• At the same time, games could further evolve their graphics, character development, game play mechanics (competitive versus cooperative, for example), and so on, which allowed the games to target ever more specific demographics. Violence grew to be a salient trend. Protagonists could become more distinctively male. I imagine these trends tracked closely with the type of person making this generation of game. To me, this meant it was harder to find games that held my attention, and it was hard to find people with whom to play.
  • The shift in demographic manifested itself in the result of the study mentioned above: Boys came to dominate console time. If the boy said, “You can play when my turn is over,” his turn would last far longer than yours. That fed into a feedback cycle where girls got less play time altogether, fell behind in terms of ability, lost interest in waiting, and found other things to do. This particular issue didn’t affect me quite as much, given the first point affecting me more, but I’ve heard it in multiple anecdotes from friends who were better off.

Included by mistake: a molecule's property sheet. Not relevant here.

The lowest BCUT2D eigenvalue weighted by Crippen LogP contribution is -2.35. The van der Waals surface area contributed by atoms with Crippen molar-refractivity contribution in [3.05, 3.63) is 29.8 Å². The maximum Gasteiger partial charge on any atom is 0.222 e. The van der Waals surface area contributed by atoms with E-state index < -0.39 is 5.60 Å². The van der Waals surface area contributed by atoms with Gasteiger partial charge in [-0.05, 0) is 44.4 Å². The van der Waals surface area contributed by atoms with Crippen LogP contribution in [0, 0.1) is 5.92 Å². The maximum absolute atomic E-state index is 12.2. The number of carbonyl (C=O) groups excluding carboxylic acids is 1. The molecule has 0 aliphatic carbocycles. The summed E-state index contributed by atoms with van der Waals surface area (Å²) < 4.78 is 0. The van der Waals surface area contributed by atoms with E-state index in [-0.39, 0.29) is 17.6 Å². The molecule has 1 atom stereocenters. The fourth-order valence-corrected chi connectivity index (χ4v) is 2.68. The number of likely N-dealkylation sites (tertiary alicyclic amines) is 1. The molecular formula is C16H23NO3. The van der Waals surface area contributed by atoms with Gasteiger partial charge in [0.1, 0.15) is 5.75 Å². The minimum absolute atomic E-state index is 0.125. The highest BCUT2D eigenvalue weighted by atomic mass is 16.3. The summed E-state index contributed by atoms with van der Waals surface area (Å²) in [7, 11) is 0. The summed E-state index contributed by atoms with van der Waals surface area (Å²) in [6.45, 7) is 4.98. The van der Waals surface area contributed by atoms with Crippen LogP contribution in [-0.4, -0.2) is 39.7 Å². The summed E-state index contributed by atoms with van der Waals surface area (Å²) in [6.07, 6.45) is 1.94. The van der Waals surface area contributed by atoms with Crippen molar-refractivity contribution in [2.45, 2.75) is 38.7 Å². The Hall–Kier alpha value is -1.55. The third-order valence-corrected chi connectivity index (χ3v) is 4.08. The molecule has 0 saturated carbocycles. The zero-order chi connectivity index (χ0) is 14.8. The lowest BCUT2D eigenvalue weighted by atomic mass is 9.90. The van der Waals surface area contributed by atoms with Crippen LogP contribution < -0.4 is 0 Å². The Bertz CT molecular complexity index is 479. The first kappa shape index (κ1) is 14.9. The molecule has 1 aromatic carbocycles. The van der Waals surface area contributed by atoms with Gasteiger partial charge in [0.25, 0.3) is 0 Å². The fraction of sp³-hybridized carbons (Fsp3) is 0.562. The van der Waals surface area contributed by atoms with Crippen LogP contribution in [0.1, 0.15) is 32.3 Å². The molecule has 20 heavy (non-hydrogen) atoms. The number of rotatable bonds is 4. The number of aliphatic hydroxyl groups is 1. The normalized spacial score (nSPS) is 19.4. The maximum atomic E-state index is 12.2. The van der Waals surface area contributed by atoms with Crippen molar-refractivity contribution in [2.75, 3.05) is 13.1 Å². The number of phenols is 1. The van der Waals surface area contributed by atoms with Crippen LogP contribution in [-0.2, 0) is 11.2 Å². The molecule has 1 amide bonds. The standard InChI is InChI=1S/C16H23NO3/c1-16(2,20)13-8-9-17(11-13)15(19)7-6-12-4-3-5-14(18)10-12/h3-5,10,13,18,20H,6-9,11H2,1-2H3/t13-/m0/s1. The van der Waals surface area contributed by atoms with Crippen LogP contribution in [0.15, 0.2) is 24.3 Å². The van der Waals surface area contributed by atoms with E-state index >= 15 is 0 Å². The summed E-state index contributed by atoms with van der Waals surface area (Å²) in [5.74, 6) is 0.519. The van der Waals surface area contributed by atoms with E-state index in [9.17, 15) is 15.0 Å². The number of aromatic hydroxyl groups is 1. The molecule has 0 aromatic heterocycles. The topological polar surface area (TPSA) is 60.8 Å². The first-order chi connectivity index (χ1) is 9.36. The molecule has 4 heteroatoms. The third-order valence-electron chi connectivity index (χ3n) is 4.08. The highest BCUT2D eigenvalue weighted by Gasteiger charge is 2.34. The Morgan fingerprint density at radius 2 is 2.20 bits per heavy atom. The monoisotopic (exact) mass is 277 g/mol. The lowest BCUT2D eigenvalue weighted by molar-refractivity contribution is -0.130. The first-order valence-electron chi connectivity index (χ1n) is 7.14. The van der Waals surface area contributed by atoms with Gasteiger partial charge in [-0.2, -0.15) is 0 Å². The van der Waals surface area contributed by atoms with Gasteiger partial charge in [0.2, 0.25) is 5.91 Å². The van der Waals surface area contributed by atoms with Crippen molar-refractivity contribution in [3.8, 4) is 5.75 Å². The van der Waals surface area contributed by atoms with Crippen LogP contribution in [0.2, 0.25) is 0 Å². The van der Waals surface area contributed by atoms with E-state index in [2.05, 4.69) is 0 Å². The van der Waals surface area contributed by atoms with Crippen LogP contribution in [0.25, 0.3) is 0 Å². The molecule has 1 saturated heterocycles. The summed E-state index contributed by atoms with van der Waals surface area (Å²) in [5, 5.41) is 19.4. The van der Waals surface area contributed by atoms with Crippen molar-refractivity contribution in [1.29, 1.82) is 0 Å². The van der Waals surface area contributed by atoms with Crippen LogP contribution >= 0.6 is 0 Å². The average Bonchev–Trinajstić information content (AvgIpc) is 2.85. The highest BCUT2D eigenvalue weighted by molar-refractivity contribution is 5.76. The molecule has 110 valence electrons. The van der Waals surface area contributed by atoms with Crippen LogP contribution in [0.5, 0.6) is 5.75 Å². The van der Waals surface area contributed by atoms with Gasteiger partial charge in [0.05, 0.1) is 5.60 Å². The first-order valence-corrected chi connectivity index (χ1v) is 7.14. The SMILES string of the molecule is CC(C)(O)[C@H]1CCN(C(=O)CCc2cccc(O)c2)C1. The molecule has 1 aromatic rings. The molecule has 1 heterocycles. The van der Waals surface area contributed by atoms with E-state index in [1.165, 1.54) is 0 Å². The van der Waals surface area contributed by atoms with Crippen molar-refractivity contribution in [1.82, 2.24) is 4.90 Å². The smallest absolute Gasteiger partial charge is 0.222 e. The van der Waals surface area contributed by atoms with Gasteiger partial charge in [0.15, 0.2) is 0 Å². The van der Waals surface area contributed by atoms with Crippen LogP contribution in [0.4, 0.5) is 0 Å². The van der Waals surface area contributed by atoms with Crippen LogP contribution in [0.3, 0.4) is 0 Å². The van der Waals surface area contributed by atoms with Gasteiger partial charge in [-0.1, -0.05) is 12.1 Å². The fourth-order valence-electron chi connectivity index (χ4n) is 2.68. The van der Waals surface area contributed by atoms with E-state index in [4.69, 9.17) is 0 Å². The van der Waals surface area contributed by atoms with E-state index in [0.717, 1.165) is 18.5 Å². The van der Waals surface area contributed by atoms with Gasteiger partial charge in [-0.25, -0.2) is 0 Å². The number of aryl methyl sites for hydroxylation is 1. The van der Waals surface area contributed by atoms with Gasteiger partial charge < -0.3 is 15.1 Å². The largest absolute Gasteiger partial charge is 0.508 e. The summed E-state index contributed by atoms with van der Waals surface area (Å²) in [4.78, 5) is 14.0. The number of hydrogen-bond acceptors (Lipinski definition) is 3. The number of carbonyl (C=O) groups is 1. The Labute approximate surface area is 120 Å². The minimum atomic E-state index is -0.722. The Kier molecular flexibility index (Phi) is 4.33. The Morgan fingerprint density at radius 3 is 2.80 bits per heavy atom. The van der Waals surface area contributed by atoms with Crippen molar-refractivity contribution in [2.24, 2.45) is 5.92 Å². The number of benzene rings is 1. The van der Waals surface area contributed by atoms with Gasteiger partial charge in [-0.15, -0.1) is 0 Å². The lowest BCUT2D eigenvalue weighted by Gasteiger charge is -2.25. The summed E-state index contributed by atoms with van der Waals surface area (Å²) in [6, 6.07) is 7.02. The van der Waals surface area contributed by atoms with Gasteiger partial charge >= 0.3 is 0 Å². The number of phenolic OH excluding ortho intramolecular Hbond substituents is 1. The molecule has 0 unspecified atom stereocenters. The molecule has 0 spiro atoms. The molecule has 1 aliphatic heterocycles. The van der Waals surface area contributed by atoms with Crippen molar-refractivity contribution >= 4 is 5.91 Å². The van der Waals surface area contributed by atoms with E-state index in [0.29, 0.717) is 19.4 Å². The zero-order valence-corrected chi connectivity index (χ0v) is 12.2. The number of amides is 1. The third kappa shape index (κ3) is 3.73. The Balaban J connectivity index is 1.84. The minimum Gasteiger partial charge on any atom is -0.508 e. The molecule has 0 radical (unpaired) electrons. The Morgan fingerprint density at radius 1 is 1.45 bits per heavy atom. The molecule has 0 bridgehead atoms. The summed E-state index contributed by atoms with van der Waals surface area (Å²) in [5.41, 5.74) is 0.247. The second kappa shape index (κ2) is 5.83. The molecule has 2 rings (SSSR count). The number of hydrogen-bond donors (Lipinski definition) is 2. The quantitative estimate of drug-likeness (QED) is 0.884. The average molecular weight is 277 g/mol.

I imagine age plays a major role in what I experienced. Some girls grew up among first-person shooters and may have developed a fluency with them that I can’t imagine. “Casual games” have made something a resurgence, as making games for tablets, phones, and computers have become more accessible. So this problem might not even be a problem anymore, but I imagine it’s still left a troubling gap, and it’s definitely affected me (and probably a wider generation of disaffected women out there).

“One of my friends said I should ‘shake it off.’ I told her I shook off the last 999 times.” —Kronda